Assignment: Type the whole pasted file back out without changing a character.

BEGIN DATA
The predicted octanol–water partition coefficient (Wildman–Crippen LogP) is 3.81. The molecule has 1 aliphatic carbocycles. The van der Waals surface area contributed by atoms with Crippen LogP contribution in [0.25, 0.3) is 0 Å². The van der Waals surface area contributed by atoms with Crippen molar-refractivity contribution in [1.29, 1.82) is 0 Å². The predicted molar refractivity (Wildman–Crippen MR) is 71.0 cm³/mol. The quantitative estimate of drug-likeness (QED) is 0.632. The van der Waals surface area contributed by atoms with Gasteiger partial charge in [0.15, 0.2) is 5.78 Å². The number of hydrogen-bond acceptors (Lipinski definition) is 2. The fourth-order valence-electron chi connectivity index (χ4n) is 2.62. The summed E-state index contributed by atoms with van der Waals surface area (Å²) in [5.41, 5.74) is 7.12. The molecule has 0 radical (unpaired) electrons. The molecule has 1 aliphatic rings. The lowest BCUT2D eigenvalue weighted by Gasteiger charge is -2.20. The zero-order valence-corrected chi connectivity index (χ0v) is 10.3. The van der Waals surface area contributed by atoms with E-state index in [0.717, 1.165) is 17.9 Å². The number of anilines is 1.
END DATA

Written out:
The predicted octanol–water partition coefficient (Wildman–Crippen LogP) is 3.81. The molecule has 1 aliphatic carbocycles. The van der Waals surface area contributed by atoms with Crippen LogP contribution in [0.25, 0.3) is 0 Å². The van der Waals surface area contributed by atoms with Crippen molar-refractivity contribution in [1.29, 1.82) is 0 Å². The predicted molar refractivity (Wildman–Crippen MR) is 71.0 cm³/mol. The quantitative estimate of drug-likeness (QED) is 0.632. The van der Waals surface area contributed by atoms with Gasteiger partial charge in [0.15, 0.2) is 5.78 Å². The number of hydrogen-bond acceptors (Lipinski definition) is 2. The fourth-order valence-electron chi connectivity index (χ4n) is 2.62. The summed E-state index contributed by atoms with van der Waals surface area (Å²) in [5.41, 5.74) is 7.12. The molecule has 0 radical (unpaired) electrons. The molecule has 1 aliphatic rings. The lowest BCUT2D eigenvalue weighted by Gasteiger charge is -2.20. The zero-order valence-corrected chi connectivity index (χ0v) is 10.3. The van der Waals surface area contributed by atoms with E-state index in [0.717, 1.165) is 17.9 Å². The number of anilines is 1.